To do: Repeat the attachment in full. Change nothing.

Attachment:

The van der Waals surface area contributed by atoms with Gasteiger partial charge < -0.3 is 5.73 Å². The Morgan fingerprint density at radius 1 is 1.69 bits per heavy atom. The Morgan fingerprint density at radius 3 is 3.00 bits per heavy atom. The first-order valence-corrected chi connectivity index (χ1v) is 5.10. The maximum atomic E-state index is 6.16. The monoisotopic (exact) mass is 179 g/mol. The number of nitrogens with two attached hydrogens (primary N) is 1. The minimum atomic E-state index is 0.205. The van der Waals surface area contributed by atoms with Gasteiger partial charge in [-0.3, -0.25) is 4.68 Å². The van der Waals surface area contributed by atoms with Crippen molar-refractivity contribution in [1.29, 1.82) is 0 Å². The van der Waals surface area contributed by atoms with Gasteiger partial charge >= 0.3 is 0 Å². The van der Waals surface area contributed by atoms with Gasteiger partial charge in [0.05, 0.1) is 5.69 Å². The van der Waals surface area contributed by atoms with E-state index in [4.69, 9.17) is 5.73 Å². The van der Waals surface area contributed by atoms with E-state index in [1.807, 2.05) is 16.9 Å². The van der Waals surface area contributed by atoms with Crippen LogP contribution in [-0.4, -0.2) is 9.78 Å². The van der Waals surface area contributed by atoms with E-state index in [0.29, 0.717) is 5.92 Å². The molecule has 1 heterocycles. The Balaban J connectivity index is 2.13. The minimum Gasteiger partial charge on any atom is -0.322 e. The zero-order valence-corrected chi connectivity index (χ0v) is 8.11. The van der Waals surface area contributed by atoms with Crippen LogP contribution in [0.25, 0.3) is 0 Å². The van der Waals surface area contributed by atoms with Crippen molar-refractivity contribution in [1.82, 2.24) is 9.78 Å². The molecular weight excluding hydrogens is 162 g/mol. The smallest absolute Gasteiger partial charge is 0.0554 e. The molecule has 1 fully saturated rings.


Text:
The van der Waals surface area contributed by atoms with Gasteiger partial charge < -0.3 is 5.73 Å². The Morgan fingerprint density at radius 1 is 1.69 bits per heavy atom. The Morgan fingerprint density at radius 3 is 3.00 bits per heavy atom. The first-order valence-corrected chi connectivity index (χ1v) is 5.10. The maximum atomic E-state index is 6.16. The monoisotopic (exact) mass is 179 g/mol. The number of nitrogens with two attached hydrogens (primary N) is 1. The minimum atomic E-state index is 0.205. The van der Waals surface area contributed by atoms with Gasteiger partial charge in [-0.3, -0.25) is 4.68 Å². The van der Waals surface area contributed by atoms with Crippen molar-refractivity contribution in [1.29, 1.82) is 0 Å². The van der Waals surface area contributed by atoms with Gasteiger partial charge >= 0.3 is 0 Å². The van der Waals surface area contributed by atoms with Gasteiger partial charge in [0.05, 0.1) is 5.69 Å². The van der Waals surface area contributed by atoms with E-state index in [4.69, 9.17) is 5.73 Å². The van der Waals surface area contributed by atoms with E-state index in [1.807, 2.05) is 16.9 Å². The van der Waals surface area contributed by atoms with Crippen LogP contribution in [-0.4, -0.2) is 9.78 Å². The van der Waals surface area contributed by atoms with E-state index in [0.29, 0.717) is 5.92 Å². The molecule has 1 heterocycles. The Balaban J connectivity index is 2.13. The minimum Gasteiger partial charge on any atom is -0.322 e. The zero-order valence-corrected chi connectivity index (χ0v) is 8.11. The van der Waals surface area contributed by atoms with Crippen LogP contribution in [0.25, 0.3) is 0 Å². The van der Waals surface area contributed by atoms with Crippen molar-refractivity contribution in [1.82, 2.24) is 9.78 Å². The molecular weight excluding hydrogens is 162 g/mol. The smallest absolute Gasteiger partial charge is 0.0554 e. The molecule has 1 fully saturated rings.